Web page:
Corrimal Leagues Club closed, sold, slated for demolition

CLOSED: Former CEO Paul Balfour and senior league football club president Dave Adams arrive on Tuesday to find the site gated off. Picture: ROBERT PEET
CLOSED: Former CEO Paul Balfour and senior league football club president Dave Adams arrive on Tuesday to find the site gated off. Picture: ROBERT PEET

Corrimal Leagues Club will be demolished to make way for an apartment complex following a sale that has caught staff and long-term patrons off-guard.

The club closed without warning on Tuesday morning, ending at least a decade of financial turmoil. 

The unidentified buyer is understood to have inherited an active development application, approved in 2011, that allows for 60 apartments and six villas to be built on site.

In a statement to members, club owners the Aster Group blamed the venue’s poor recent performance for the closure.

“Unfortunately, despite our best efforts, Corrimal Leagues Club has not performed as anticipated and so the sale represents a difficult but necessary business decision for the wellbeing of our portfolio as a whole.”

Speaking to the Mercury, Aster Group CEO Daniel Munk cited the abundance of clubs, pubs and other hospitality venues in Wollongong’s northern suburbs as a contributor to the club’s downfall.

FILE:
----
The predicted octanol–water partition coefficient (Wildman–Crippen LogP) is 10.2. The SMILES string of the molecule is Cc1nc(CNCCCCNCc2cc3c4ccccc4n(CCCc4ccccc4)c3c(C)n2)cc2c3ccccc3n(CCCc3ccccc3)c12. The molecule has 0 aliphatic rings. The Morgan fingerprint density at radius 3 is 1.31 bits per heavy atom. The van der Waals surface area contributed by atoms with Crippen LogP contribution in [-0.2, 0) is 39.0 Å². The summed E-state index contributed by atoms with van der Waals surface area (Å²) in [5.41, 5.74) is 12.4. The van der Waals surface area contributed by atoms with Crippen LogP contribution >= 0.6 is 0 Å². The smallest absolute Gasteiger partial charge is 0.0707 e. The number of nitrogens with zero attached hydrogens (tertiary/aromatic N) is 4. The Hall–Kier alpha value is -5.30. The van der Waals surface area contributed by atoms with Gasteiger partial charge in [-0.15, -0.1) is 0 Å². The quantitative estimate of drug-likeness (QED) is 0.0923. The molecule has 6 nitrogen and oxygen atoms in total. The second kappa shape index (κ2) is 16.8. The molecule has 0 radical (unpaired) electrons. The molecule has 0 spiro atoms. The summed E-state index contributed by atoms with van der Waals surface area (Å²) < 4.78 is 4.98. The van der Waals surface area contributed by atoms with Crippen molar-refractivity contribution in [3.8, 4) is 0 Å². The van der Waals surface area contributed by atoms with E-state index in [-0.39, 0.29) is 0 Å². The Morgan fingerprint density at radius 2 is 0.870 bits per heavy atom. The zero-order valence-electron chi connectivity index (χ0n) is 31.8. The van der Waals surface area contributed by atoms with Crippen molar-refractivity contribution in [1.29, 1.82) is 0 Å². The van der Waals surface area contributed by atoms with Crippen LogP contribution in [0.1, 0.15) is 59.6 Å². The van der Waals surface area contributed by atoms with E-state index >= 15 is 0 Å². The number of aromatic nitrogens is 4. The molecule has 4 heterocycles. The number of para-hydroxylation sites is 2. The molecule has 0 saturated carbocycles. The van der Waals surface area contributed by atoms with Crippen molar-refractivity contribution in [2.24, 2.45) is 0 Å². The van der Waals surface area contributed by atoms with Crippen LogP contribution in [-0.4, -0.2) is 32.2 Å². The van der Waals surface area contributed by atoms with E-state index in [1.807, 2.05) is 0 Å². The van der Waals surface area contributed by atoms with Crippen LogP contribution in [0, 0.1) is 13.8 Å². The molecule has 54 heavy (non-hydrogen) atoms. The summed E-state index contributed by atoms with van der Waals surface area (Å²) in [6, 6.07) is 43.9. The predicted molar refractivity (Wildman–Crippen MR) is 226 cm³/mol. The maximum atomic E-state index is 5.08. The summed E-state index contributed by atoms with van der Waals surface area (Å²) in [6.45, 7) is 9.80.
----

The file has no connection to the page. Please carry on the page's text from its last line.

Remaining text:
“Since the club was created 60 years ago the market has changed very significantly and in many ways there’s probably more options than there really should be for the market to support,” he said. 

“The northern suburbs was a difficult market.” 

The introduction of anti-smoking laws in 2007 compounded money problems at the Railway Street venue and in 2008 it reported a $629,000 annual loss.

It was placed in the hands of administrators in February 2009, with debts of $5 million.

A sign at the club fence announces the closure.

A sign at the club fence announces the closure.

In 2010 the site was sold to a developer, before the club was amalgamated into the Aster Group in 2013, alongside Wests Ilawarra, Port Kembla Golf Club and the since-sold Comfort Inn-Fairways at Primbee, in a portfolio worth $40 million.

The Aster Group went on to buy the land the club sits on in 2014, for $4.6 million. 

According to Mr Munk the venue employs 6-8 staff, and others who divide their working hours between the amalgamated venues. 

The group has offered all displaced staff roles at its other venues. 

Aster Group will retain licenses for 70 poker machines, which can be on-sold or moved into its other venues.